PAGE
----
Our first priority in this academy is to ensure that all children are safe. Safeguarding can be defined as ‘The process of protecting children from abuse or neglect, preventing impairment of their health and development, and ensuring that they are growing up in circumstances consistent with the provision of safe and effective care that enables children to have optimum life chances and enter adulthood successfully’.
|Designated Safeguarding Lead||Kate Steward (Principal)|
|Designated Deputy Safeguarding Lead||Jackie Allington (Welfare and Pastoral Lead)|
|Governor for Safeguarding and Child Protection||Ayesha Hall (Chair of Governors)|
|Inclusion Leader||Lyn Mortlock (Inclusion Manager)|
|Designated Lead for Looked After Children||Craig Marchant|
|E-Safety Officer||Jon Preston (Year 4 Teacher)|
We define bullying as behaviour that is deliberate, repeated more than once and is designed to be hurtful. Bullies tend to pick on children who they think are unable to defend themselves. Bullying is not only about hitting or fighting. It also includes name calling, threats, taking belongings, intimidating and making unkind or abusive remarks. Children may try to hide the fact they are being bullied because they are afraid or ashamed but you might notice some signs, for example your child might:
We have anti-bullying procedures that help us to identify and deal with any case of bullying in school, but bullying does not only take place in school, it can also happen in the home or in the community.
Bullying can be serious and cause a lot of distress. If your child tells you that they are being bullied in school, ask for their permission for you to tell us. They may not have told us themselves because they are afraid that the bully will find out and the bullying will get worse. Try to help them to understand that the bullying will not stop while it is kept secret. As soon as we know it is happening we will follow our anti-bullying procedures to try to stop it.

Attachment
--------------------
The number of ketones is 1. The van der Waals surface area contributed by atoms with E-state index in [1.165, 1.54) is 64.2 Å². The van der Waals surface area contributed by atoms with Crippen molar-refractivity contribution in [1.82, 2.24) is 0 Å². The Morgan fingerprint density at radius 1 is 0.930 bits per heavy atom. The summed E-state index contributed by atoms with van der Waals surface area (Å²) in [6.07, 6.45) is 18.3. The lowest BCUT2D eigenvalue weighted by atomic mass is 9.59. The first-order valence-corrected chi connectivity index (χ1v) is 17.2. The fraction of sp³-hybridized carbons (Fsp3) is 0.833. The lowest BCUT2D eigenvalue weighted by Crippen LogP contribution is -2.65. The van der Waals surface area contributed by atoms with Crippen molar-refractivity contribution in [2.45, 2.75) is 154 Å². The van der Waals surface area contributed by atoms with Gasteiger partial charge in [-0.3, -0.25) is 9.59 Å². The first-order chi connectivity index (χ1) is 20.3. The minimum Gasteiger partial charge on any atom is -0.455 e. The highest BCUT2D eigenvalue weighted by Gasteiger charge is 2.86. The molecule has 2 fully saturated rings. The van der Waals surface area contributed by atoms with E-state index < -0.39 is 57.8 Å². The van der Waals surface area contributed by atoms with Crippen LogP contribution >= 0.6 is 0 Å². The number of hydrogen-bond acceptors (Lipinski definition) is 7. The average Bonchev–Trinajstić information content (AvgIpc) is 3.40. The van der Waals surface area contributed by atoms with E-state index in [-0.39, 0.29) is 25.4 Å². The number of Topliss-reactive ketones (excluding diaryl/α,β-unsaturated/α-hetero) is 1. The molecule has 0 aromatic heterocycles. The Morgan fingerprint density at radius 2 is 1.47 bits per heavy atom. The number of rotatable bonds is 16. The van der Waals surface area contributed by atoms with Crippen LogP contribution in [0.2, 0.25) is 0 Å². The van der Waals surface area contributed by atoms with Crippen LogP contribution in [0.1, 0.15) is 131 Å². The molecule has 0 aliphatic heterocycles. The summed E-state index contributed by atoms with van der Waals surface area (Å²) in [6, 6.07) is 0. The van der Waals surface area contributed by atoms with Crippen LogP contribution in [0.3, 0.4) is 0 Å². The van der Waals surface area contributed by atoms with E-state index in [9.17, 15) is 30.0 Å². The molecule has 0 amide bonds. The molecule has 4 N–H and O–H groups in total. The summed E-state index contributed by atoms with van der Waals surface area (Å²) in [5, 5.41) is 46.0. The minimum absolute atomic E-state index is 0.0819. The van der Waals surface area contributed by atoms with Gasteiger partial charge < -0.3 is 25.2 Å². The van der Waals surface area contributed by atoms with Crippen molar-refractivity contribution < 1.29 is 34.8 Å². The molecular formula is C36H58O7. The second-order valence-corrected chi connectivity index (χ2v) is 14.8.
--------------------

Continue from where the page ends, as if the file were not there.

It is also distressing to suspect that your child might be bullying other children. Our anti-bullying procedures include trying to support children who bully to change their behaviour, so please talk to us if you think your child needs some help.
If we are concerned that your child may be at risk of abuse or neglect we must follow the procedures in our child protection policy. You can look at the policy on the school website or come into school and see a copy.
The procedures have been written to protect all pupils. They comply with our statutory responsibilities and are designed to support pupils, families and staff. The procedures are based on the principle that the welfare of the child is the most important consideration.
In almost all circumstances, we will talk to you about our concerns and we will also tell you if we feel we must refer our concerns to children’s social care. We will ask your consent to make a referral, but in some circumstances we may need to make the referral against your wishes. We will only do this if we genuinely believe that this is the best way to protect your child, and the fact that you did not consent to the referral will be recorded.
If we think that talking to you first might in some way increase the risk to your child, we will report our concerns to children’s social care and take advice from them. We will normally tell you that a referral is being made and we will record the reasons why we decided to follow this course of action.
All child protection records are kept separate from your child’s general school file. Records are stored in a locked cabinet or drawer, and if stored on computer they are password-protected. The only staff who have access to the records are those who need to know about the concerns in order to protect and support your child.
Child protection is a very sensitive issue and it raises many questions and a range of strong emotions. We will do everything we can support our pupils and you can be assured that any action we take will be in the best interests of your child.